General Electric Goes for the Gold by Going Green

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Source: http://www.flickr.com/photos/robhardingii/

Source: http://www.flickr.com/photos/robhardingii/

In 2005, General Electric (NYSE:GE) CEO Jeff Immelt announced the creation of “ecomagination, a GE initiative to aggressively bring to market new technologies that will help customers meet pressing environmental challenges.” Through the initiative, GE has doubled research and development spending on cleaner technologies to $1.5 billion annually, developed a thick portfolio of cleaner energy products, and achieved a goal of doubling revenues from cleaner energy products to more than $20 billion a year.

A cocktail of regulatory and consumer pressure and the development of new drilling technology (some of which General Electric helped pioneer) has fueled a fairly rapid evolution in the energy market, and Ecomagination reflects GE’s adaptations to the changes. The program has made GE not just a competitor but a leader in the cleaner-energy revolution, an enormously powerful and profitable position that allows the company to service both the oil and gas industry and the renewable energy industry. This position gives GE an enormously broad revenue base that captures both ends of an extremely large and diverse market.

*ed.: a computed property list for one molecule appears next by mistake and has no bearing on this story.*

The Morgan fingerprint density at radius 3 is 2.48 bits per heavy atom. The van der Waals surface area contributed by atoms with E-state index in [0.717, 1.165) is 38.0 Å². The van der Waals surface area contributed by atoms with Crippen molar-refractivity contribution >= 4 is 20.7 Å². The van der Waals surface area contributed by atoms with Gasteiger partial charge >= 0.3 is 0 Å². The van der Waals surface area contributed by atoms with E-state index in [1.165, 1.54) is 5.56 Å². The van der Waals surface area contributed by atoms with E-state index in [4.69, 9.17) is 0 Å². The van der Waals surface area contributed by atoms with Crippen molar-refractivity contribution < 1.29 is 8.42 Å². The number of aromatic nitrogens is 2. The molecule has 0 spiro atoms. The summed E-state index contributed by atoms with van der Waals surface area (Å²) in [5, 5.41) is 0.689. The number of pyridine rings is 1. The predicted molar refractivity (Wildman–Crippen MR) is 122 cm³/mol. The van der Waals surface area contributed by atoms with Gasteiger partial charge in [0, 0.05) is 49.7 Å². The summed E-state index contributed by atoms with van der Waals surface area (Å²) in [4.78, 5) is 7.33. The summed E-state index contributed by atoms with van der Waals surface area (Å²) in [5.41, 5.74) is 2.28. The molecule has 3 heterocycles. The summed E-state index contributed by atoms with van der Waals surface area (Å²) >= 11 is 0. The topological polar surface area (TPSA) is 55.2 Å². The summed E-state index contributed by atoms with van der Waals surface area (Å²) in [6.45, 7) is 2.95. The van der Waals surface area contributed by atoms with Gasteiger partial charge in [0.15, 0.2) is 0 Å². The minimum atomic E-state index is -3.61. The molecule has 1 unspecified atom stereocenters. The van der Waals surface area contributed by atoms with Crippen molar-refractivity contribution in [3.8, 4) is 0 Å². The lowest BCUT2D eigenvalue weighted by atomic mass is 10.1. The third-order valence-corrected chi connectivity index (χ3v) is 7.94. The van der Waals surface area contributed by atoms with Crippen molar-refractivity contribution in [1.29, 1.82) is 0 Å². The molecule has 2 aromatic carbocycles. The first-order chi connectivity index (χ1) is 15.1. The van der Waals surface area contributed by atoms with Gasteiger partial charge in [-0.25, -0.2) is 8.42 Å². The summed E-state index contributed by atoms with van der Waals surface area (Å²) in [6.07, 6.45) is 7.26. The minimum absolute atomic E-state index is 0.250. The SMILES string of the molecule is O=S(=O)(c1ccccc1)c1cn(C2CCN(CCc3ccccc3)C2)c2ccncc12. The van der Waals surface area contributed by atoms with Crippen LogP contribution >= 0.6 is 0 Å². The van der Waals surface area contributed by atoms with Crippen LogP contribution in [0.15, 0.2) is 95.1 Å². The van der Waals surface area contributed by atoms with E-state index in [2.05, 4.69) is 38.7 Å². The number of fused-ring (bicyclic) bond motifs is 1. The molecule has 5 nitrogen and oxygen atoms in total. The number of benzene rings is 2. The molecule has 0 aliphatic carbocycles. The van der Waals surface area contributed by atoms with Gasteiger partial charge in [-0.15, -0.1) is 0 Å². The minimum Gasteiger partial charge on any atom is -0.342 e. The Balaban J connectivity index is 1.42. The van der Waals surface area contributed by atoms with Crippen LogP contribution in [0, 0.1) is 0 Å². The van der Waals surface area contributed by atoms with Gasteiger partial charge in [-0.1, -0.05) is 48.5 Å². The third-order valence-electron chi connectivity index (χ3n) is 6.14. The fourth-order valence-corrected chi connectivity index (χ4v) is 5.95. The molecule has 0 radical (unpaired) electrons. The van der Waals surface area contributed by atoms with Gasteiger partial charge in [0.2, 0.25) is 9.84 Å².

For example, on one end of the market, GE is establishing deep alliances with major oil and gas companies like Chevron (NYSE:CVX). The two companies announced on February 3 the creation of the Chevron GE Technology Alliance, a partnership designed to develop an commercialize technology for the oil and gas industry. On the other end of the market, GE is building the WattStation EV Charger, a 4-kilowatt wind turbine that powers an EV charging station with a relatively small wind turbine. Wherever people are conducting the business of energy production and consumption, GE is there to sell a product or solve a problem, profiting all the way.

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